The Blu-ray debut of Satyajit Ray’s The Music Room is a major event for cinephiles. Initially restored last year by Martin Scorsese’s the Film Foundation and screened at festivals throughout the United States, Ray’s film has been given a stunning hi-def transfer by the Criterion Collection. Since The Music Room is a cinematic barrage of textures and surfaces, the visual details of each frame are essential to its overall impact as a character study. The different layers of Subrata Mitra’s crisp black-and-white cinematography are given a proper scale and dimension, and the black levels of each night sequence are wonderfully balanced. Of course, the music and sound design play an essential role in the film, and the mono soundtrack is uncompressed and cleaned up to heighten the gravity of these audio cues. Overall, this is as good as The Music Room will look for home-viewing purposes.
Shyam Benegal’s 1984 documentary Satyajit Ray might be the definitive look at the director’s origins, influences, and obsessions. This mammoth 131-minute exploration of all things Ray is the perfect complement to The Music Room, mixing lengthy interviews with the director and exclusive on-set footage from 1982’s The Home and the World. Ray has a calm, worldly demeanor that exudes a vast knowledge of art, cinema, and the process of storytelling. A lovely 15-minute appreciation of The Music Room by Mira Nair is also included, who confesses she never screened a Ray film until she went to Harvard for university despite growing up in India. Ry biographer Andrew Robinson brings even more personal perspective about Ray the man in his 17-minute analysis of The Music Room and the director’s lasting influence on filmmaking. Less inspiring is a dated 10-minute 1981 roundtable discussion originally aired for French TV where director Claude Sautet and two smug French journalists talk with Ray about his career. Finally, critic Phillip Kemp provides a dense essay on the film for the disc booklet, which also includes 1963 essay by Ray on the film’s location and a 1981 interview with the director about the film’s exquisite music.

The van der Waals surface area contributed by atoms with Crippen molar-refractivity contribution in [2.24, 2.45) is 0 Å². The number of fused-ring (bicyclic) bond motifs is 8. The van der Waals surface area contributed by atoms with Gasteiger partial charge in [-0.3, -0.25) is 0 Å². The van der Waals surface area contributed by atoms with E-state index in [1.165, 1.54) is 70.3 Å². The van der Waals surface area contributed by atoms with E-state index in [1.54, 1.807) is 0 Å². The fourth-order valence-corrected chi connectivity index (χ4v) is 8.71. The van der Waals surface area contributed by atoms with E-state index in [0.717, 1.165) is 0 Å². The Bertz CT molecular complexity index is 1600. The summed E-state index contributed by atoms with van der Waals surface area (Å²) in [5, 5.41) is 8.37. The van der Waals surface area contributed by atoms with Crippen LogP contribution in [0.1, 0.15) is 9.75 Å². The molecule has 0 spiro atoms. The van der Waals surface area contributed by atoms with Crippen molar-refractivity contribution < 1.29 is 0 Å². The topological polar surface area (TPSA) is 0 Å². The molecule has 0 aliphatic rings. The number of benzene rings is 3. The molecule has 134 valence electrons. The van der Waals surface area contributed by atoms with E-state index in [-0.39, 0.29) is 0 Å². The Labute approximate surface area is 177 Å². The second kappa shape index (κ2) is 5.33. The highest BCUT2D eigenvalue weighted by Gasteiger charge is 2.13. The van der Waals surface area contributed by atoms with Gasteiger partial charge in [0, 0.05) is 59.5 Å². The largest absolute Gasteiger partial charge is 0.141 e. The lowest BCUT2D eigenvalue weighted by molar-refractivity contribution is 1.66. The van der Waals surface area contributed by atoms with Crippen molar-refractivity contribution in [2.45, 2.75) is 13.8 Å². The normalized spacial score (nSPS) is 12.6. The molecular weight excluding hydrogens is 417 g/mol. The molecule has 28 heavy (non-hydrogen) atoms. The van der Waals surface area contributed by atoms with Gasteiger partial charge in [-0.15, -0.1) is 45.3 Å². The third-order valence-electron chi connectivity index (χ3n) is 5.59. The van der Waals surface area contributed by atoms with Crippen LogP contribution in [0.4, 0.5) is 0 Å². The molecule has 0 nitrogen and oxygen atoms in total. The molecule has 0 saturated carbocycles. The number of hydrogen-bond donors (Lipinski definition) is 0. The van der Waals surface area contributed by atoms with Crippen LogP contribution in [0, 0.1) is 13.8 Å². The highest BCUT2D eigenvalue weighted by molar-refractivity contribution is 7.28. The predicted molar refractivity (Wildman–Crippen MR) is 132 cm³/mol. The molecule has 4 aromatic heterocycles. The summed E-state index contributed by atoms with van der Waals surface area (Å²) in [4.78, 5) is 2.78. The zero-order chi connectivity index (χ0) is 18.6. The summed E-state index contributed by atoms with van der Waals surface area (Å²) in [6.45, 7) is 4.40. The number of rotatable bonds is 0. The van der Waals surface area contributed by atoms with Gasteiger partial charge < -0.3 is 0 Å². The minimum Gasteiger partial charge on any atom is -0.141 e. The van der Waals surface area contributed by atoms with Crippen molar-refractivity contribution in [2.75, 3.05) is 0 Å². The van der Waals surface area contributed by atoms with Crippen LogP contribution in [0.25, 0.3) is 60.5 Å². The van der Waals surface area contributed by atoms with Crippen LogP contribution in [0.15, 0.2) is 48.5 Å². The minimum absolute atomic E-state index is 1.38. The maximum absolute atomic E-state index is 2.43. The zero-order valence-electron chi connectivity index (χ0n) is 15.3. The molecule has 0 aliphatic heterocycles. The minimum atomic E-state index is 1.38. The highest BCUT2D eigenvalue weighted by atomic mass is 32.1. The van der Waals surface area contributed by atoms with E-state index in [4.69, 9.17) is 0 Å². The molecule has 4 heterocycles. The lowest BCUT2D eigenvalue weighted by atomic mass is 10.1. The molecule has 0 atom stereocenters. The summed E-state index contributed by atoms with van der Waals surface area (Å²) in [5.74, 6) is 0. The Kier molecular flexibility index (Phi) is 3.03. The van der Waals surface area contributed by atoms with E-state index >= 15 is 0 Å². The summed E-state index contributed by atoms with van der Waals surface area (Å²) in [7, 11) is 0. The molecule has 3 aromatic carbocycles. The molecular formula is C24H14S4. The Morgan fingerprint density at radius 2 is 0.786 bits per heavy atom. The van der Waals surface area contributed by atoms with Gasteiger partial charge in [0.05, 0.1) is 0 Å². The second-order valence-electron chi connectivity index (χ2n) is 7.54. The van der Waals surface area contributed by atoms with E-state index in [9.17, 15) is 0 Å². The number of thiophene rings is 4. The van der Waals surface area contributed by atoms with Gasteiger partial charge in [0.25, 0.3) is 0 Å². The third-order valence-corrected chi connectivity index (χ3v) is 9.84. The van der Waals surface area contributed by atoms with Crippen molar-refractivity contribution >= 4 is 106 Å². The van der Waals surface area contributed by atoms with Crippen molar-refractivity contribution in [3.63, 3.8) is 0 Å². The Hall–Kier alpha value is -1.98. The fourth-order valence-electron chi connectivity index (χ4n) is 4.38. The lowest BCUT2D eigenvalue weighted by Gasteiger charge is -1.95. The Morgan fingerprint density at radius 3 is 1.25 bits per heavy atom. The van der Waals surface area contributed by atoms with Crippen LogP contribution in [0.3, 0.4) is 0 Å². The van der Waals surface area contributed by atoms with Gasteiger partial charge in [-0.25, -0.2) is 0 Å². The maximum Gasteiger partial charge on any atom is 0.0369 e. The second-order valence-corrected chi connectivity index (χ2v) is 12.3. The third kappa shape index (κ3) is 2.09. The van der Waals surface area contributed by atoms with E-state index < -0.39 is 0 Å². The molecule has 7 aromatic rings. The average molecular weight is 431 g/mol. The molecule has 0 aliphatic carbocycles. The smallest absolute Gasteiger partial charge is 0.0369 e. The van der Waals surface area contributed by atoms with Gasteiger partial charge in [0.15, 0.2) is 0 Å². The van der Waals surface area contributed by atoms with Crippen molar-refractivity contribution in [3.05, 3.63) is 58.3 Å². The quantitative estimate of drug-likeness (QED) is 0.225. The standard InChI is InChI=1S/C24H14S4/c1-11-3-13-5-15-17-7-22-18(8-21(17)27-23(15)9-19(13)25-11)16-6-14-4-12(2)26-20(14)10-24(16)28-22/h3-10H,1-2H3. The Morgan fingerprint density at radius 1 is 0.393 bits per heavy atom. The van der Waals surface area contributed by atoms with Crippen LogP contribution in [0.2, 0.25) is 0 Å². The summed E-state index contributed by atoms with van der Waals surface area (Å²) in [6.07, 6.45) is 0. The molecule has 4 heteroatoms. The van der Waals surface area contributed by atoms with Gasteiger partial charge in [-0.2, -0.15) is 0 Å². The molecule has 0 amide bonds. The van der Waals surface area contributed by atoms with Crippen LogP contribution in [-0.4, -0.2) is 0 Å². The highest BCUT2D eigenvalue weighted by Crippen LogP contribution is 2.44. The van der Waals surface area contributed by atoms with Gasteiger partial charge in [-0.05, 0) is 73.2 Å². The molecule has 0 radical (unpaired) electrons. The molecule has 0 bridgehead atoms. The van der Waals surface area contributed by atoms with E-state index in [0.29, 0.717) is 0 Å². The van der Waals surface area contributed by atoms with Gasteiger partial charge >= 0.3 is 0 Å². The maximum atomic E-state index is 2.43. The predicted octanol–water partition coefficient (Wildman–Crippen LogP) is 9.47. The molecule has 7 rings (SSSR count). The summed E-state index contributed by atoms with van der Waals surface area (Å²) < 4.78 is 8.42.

The feudal world is a crippling minefield of delusion and pride in Satyajit Ray’s The Music Room, which finally gets a long-awaited and vibrant release on Blu-ray from the Criterion Collection.